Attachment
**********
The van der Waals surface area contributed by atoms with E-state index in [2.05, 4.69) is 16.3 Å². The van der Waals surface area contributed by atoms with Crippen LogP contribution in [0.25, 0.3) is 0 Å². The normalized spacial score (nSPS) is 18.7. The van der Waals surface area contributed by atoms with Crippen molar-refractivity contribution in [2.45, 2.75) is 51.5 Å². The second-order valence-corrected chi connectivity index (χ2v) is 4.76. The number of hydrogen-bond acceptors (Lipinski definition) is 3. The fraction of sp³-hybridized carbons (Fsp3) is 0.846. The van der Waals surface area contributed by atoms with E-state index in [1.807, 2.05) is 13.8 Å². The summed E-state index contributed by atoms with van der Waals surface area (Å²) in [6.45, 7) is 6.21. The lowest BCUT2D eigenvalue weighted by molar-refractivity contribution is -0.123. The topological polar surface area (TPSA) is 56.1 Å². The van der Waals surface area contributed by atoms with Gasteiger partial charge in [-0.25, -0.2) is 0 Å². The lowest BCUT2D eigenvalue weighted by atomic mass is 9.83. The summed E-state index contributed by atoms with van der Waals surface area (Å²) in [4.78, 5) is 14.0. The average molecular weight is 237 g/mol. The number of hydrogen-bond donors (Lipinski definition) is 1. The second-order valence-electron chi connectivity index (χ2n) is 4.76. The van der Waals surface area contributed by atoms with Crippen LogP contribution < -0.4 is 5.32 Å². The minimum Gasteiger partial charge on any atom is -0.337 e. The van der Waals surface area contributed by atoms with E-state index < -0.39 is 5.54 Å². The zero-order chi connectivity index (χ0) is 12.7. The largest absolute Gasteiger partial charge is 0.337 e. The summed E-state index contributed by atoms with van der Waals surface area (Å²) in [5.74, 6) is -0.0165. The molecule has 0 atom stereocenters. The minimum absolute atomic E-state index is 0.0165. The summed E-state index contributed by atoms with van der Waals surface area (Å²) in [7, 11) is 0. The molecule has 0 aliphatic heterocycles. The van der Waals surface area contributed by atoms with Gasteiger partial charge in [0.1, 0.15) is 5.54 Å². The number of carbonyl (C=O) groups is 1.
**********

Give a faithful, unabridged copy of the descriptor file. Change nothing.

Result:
The van der Waals surface area contributed by atoms with E-state index in [2.05, 4.69) is 16.3 Å². The van der Waals surface area contributed by atoms with Crippen LogP contribution in [0.25, 0.3) is 0 Å². The normalized spacial score (nSPS) is 18.7. The van der Waals surface area contributed by atoms with Crippen molar-refractivity contribution in [2.45, 2.75) is 51.5 Å². The second-order valence-corrected chi connectivity index (χ2v) is 4.76. The number of hydrogen-bond acceptors (Lipinski definition) is 3. The fraction of sp³-hybridized carbons (Fsp3) is 0.846. The van der Waals surface area contributed by atoms with E-state index in [1.807, 2.05) is 13.8 Å². The summed E-state index contributed by atoms with van der Waals surface area (Å²) in [6.45, 7) is 6.21. The lowest BCUT2D eigenvalue weighted by molar-refractivity contribution is -0.123. The topological polar surface area (TPSA) is 56.1 Å². The van der Waals surface area contributed by atoms with Gasteiger partial charge in [-0.25, -0.2) is 0 Å². The lowest BCUT2D eigenvalue weighted by atomic mass is 9.83. The summed E-state index contributed by atoms with van der Waals surface area (Å²) in [4.78, 5) is 14.0. The average molecular weight is 237 g/mol. The number of hydrogen-bond donors (Lipinski definition) is 1. The second-order valence-electron chi connectivity index (χ2n) is 4.76. The van der Waals surface area contributed by atoms with Crippen LogP contribution < -0.4 is 5.32 Å². The minimum Gasteiger partial charge on any atom is -0.337 e. The van der Waals surface area contributed by atoms with E-state index < -0.39 is 5.54 Å². The zero-order chi connectivity index (χ0) is 12.7. The largest absolute Gasteiger partial charge is 0.337 e. The summed E-state index contributed by atoms with van der Waals surface area (Å²) in [5.74, 6) is -0.0165. The molecule has 0 atom stereocenters. The minimum absolute atomic E-state index is 0.0165. The summed E-state index contributed by atoms with van der Waals surface area (Å²) in [7, 11) is 0. The molecule has 0 aliphatic heterocycles. The van der Waals surface area contributed by atoms with Gasteiger partial charge in [0.1, 0.15) is 5.54 Å². The number of carbonyl (C=O) groups is 1.